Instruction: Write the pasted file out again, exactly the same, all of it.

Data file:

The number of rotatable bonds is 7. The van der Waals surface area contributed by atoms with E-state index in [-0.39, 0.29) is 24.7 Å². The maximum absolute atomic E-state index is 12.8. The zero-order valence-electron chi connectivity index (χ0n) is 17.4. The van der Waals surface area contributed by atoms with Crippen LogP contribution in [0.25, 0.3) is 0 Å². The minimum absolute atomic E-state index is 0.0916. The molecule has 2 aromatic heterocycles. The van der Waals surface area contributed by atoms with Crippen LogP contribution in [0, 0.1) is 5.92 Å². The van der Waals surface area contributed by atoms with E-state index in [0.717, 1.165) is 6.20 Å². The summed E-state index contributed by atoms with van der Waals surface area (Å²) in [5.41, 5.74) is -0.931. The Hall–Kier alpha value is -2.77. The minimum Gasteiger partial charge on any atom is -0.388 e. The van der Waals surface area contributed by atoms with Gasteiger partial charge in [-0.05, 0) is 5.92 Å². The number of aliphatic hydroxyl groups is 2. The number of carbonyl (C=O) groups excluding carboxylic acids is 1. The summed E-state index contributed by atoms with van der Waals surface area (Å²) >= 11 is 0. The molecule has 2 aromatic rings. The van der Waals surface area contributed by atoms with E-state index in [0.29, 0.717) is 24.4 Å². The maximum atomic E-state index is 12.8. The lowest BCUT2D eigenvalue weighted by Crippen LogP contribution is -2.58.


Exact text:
The number of rotatable bonds is 7. The van der Waals surface area contributed by atoms with E-state index in [-0.39, 0.29) is 24.7 Å². The maximum absolute atomic E-state index is 12.8. The zero-order valence-electron chi connectivity index (χ0n) is 17.4. The van der Waals surface area contributed by atoms with Crippen LogP contribution in [0.25, 0.3) is 0 Å². The minimum absolute atomic E-state index is 0.0916. The molecule has 2 aromatic heterocycles. The van der Waals surface area contributed by atoms with Crippen LogP contribution in [0, 0.1) is 5.92 Å². The van der Waals surface area contributed by atoms with E-state index in [0.717, 1.165) is 6.20 Å². The summed E-state index contributed by atoms with van der Waals surface area (Å²) in [5.41, 5.74) is -0.931. The Hall–Kier alpha value is -2.77. The minimum Gasteiger partial charge on any atom is -0.388 e. The van der Waals surface area contributed by atoms with Gasteiger partial charge in [-0.05, 0) is 5.92 Å². The number of aliphatic hydroxyl groups is 2. The number of carbonyl (C=O) groups excluding carboxylic acids is 1. The summed E-state index contributed by atoms with van der Waals surface area (Å²) >= 11 is 0. The molecule has 2 aromatic rings. The van der Waals surface area contributed by atoms with E-state index in [0.29, 0.717) is 24.4 Å². The maximum atomic E-state index is 12.8. The lowest BCUT2D eigenvalue weighted by Crippen LogP contribution is -2.58.